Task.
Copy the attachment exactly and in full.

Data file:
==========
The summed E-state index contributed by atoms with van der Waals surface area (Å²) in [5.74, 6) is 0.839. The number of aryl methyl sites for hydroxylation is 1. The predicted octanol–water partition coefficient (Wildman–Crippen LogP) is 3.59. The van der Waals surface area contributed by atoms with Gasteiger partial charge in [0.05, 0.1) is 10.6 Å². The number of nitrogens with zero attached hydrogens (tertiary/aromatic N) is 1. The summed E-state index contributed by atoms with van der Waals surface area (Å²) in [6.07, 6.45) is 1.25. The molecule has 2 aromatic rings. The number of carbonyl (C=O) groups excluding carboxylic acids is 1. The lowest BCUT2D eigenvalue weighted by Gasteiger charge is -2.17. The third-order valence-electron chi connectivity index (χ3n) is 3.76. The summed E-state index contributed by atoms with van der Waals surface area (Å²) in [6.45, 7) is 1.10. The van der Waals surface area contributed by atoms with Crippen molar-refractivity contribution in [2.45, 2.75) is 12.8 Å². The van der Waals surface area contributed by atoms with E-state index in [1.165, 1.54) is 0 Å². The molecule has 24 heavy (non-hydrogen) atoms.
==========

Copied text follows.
The summed E-state index contributed by atoms with van der Waals surface area (Å²) in [5.74, 6) is 0.839. The number of aryl methyl sites for hydroxylation is 1. The predicted octanol–water partition coefficient (Wildman–Crippen LogP) is 3.59. The van der Waals surface area contributed by atoms with Gasteiger partial charge in [0.05, 0.1) is 10.6 Å². The number of nitrogens with zero attached hydrogens (tertiary/aromatic N) is 1. The summed E-state index contributed by atoms with van der Waals surface area (Å²) in [6.07, 6.45) is 1.25. The molecule has 2 aromatic rings. The number of carbonyl (C=O) groups excluding carboxylic acids is 1. The lowest BCUT2D eigenvalue weighted by Gasteiger charge is -2.17. The third-order valence-electron chi connectivity index (χ3n) is 3.76. The summed E-state index contributed by atoms with van der Waals surface area (Å²) in [6.45, 7) is 1.10. The van der Waals surface area contributed by atoms with Crippen molar-refractivity contribution in [2.45, 2.75) is 12.8 Å². The van der Waals surface area contributed by atoms with E-state index in [1.165, 1.54) is 0 Å². The molecule has 24 heavy (non-hydrogen) atoms.